A reply I made on Bearpowered last week about why I feel enhancing fiber length should be one of the main focuses in our pursuit of faster running:
The reason longer fibers cause a faster contraction is basic geometry, see the following:
Sprint performance is related to muscle fascicle length in male 100-m sprinters.
“Differences in maximal shortening velocity between muscles were determined, to a much greater extent, by differences in muscle fiber length rather than by biochemical differences (11, 27).”
AKA maximal shortening velocity is determine to a much greater extent by muscle fiber length than it is by fiber type proportions(% fast twitch).
Then check out this diagram to see how a longer fascicle creates a greater shortening velocity: https://jap.physiology.org/content/88/3/811/F3.expansion.html
Relationship between sprint performance and muscle fascicle length in female sprinters.
Fascicle length of leg muscles is greater in sprinters than distance runners.
Then there are plenty of studies showing fascicle/fiber length can easily be increased by eccentric training, sprint-jump training (plyometrics), ballistic resistance training, basically anything quick and explosive, utilsing the stretch-reflex is best. Even chronic stretching protocols have been shown to greatly increase fiber length.
Effects of dynamic resistance training on fascicle length
and isometric strength
Acute and chronic effects of passive stretching on voluntary and evoked muscle force, the length-tension relationship, ankle joint range of motion, and musculotendinous stiffness in the plantar flexors
This one is only a dissertation, but again the postulation is that chronic stretch may stimulate longitudinal hypertrophy (fiber lengthening).
This one is very important to read. Look at the section on Eccentric Training especially:
The Use of Eccentric Strength Training to Enhance Maximal Muscle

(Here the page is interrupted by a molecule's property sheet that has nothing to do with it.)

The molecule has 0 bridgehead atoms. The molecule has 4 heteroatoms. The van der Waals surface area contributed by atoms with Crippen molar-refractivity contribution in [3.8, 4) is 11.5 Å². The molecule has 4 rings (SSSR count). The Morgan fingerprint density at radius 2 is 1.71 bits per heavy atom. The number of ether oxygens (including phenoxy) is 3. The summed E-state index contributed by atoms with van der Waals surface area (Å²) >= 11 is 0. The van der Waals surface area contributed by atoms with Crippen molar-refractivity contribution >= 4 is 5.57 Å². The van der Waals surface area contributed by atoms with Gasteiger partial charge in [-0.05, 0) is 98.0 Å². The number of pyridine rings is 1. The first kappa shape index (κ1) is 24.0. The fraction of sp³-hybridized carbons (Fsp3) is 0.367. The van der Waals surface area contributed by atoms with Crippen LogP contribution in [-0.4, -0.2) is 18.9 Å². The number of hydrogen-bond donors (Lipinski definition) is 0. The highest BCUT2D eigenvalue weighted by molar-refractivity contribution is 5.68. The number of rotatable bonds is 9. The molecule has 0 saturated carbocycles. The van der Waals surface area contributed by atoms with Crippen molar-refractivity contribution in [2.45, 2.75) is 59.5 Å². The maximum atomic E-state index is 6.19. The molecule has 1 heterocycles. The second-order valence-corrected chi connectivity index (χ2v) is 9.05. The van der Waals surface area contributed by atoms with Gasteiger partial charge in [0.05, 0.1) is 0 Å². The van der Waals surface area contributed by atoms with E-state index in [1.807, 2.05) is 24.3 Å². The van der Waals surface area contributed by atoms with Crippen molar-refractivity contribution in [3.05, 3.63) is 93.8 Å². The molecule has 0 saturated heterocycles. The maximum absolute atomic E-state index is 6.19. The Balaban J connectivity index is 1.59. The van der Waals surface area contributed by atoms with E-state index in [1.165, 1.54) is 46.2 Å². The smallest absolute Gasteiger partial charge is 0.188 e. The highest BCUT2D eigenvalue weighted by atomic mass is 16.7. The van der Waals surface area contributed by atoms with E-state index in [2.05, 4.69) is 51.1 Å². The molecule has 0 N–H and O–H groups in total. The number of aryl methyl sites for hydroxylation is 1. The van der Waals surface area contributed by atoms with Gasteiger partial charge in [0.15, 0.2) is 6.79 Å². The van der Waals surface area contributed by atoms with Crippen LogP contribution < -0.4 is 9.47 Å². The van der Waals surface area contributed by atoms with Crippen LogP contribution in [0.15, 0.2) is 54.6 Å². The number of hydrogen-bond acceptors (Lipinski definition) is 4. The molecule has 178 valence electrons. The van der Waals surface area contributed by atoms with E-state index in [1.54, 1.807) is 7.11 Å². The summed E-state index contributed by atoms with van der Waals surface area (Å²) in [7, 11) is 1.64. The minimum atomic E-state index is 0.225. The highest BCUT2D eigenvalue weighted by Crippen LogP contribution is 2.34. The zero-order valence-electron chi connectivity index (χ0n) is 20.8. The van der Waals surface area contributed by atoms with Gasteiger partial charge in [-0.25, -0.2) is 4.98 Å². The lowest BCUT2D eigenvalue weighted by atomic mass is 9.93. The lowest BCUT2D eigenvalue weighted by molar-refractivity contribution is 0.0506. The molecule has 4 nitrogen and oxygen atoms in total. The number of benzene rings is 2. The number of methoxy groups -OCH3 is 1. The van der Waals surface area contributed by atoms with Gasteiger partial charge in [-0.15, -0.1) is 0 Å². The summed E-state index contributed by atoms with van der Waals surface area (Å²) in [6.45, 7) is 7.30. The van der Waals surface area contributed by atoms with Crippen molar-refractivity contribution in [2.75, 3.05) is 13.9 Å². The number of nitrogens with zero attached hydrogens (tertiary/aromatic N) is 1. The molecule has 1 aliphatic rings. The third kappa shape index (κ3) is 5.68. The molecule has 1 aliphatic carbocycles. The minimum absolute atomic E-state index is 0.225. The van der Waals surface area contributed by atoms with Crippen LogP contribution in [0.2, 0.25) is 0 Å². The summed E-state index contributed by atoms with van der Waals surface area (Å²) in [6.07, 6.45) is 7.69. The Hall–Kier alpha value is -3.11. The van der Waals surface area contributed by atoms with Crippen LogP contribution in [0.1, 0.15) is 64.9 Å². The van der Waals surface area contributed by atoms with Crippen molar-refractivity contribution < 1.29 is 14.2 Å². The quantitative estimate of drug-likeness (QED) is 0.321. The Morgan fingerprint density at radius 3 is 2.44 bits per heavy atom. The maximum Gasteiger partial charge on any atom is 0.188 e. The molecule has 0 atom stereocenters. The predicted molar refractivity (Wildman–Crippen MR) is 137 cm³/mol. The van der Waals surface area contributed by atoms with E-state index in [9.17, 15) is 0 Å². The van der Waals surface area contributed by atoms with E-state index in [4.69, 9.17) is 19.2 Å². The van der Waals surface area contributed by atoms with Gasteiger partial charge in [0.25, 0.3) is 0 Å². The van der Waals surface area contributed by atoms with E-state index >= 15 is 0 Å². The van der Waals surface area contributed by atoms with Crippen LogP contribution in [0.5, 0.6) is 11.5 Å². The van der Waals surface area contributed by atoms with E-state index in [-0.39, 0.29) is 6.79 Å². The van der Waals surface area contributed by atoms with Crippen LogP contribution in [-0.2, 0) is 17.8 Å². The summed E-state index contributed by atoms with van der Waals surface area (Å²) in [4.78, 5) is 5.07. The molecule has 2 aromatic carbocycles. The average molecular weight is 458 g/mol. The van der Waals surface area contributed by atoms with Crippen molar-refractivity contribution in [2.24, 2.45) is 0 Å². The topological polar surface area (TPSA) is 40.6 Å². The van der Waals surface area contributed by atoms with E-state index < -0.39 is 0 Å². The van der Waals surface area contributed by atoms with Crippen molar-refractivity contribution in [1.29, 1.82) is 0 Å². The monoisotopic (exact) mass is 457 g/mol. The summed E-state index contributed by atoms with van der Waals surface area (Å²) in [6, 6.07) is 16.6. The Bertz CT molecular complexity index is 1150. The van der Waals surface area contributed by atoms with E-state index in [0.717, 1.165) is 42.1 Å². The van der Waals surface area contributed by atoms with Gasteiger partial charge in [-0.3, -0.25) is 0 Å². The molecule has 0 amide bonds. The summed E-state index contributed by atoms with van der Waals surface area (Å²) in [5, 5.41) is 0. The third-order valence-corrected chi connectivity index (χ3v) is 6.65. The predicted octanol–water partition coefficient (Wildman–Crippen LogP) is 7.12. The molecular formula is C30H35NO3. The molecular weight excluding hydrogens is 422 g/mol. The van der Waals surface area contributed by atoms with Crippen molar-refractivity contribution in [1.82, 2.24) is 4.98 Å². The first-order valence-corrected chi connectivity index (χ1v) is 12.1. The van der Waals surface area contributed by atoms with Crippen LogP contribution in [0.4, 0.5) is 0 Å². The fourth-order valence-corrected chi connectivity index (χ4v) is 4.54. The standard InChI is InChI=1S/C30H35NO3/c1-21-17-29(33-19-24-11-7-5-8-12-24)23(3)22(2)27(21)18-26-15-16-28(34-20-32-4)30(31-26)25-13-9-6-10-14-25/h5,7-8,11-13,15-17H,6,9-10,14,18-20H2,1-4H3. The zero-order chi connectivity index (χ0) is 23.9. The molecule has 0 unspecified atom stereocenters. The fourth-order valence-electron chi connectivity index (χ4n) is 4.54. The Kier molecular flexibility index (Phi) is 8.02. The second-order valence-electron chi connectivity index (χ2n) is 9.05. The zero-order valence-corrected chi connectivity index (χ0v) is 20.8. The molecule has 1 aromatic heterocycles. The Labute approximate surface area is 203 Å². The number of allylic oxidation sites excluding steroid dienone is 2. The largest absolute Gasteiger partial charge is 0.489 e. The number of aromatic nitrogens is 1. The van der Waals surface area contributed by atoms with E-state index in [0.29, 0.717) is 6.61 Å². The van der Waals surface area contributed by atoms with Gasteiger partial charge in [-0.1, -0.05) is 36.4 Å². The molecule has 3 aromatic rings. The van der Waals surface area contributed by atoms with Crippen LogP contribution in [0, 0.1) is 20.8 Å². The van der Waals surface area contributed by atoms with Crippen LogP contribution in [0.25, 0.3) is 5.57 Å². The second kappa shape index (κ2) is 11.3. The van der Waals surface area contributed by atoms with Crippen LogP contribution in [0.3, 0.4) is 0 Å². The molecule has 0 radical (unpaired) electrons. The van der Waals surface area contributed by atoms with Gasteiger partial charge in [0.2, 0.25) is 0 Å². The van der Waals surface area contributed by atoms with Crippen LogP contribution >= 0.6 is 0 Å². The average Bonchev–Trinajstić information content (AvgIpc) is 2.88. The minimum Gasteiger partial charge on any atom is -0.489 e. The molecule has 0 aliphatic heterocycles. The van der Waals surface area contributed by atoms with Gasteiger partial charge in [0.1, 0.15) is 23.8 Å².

Strength, Explosive Force (RDF) and Muscular Power – Consequences for
“Animal experiments have shown that eccentric resistance
training, especially when performed at long fiber lengths (i.e.
at highly flexed joint positions, such as in deep squats) may
lead to sarcomere addition and elongated muscle fiber
lengths [29-32]. Notably, elongated muscle fiber lengths will
contribute substantially to the gain in maximal muscle power
induced by training. Thus, simulation analysis using empirical F-V and P-V relationships obtained for single human
muscle fibers reveals that a 10% increase in maximal isometric muscle fiber force leads to a 10% gain in maximum
(peak) power production, while a 10% increase in fiber
length with a corresponding increase in maximal fiber shortening speed (Vo) cause maximum (peak) power to also increase by 10%. However, the relative gain in muscle power
generated at high contraction speed (corresponding to 75%
of Vo) is 4-fold higher (42% vs 10%) when comparing the
effect of increasing muscle fiber length by 10% vs increasing
maximum isometric force by 10%, respectively. Most
potently, however, if a 10% gain is achieved both for maximum force and muscle fiber length, respectively, this yields
a 56% gain in high-speed power (at 75% Vo). In comparison, maximum (peak) power production is increased by
21%. Thus, any training induced increase in muscle fiber
length is likely to have a strong positive influence on the
magnitude of maximal muscle power production, especially
during very fast movements.”
It doesn’t need to be said that this is very exciting information indeed. I hope you all static/pnf stretch before and after your workouts 😉 .
There are other studies pointing to the idea that arginine (or aakg) supplementation may enhance the fiber lengthening process, and thus it would be wise to supplement with that too while training for longer fibers. Generating high levels of relative force is still a huge focus, yet to me, this, fiber lengthening should be an even bigger one, since it is ignored by almost everyone (amazing how people miss things that were right under their noses).